pollution. In addition when one moves away from the

center and towards rural areas there is little harmony

between the owners of factories and mining companies and

local people.

In India the divide between rural and urban continues

to increase. Today rural

India comprises approximately

three fourths of

the country’s population

and about one third of the

national revenue comes

from thes areas. Currently

27.5% of the total

populations in India live

on less than $1US a day. “There are around 150 million

people who will never be able to reach above the poverty

line,” says Joe Athialey, from the Bank Information Centre.

For many years Aravalli village lands were divided into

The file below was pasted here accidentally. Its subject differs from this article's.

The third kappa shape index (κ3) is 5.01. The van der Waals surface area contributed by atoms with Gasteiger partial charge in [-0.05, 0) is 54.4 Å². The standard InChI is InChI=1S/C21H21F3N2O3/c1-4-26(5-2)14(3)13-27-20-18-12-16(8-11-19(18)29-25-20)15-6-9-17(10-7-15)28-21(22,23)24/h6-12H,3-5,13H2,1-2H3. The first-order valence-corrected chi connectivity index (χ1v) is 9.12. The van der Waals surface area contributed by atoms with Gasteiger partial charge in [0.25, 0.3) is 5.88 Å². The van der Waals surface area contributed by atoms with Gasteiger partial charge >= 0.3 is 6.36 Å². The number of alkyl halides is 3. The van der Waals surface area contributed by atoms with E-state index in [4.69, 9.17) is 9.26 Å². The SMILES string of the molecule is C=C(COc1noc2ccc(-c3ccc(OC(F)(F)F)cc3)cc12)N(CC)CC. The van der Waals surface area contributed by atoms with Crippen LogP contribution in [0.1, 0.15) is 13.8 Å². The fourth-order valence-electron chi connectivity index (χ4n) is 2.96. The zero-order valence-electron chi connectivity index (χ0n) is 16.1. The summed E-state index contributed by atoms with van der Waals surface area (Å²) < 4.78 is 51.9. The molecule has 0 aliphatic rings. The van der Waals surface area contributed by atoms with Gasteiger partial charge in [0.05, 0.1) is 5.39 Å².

two broad categories: Private land and the common land.

The remaining common lands still play an important for

local communities today, especially those dependent on the

subsistence farming.

While acknowledging the water scarcity and the

decreasing revenue from the agricultural sectors has

become a national problem, the government of India

ventured to create a program that promotes the building of

traditional water conservation structures. These structures

provide two main benefits: cash as a wage to rural

people and increase in agricultural yields due to increase

Interests of different parties over the limited

resources have further aggravated the

geographical divide leading to a social divide

in terms of resource use.


in water availability. The structures are constructed that

run under the National Rural Employment Guarantee

Act (NREGA).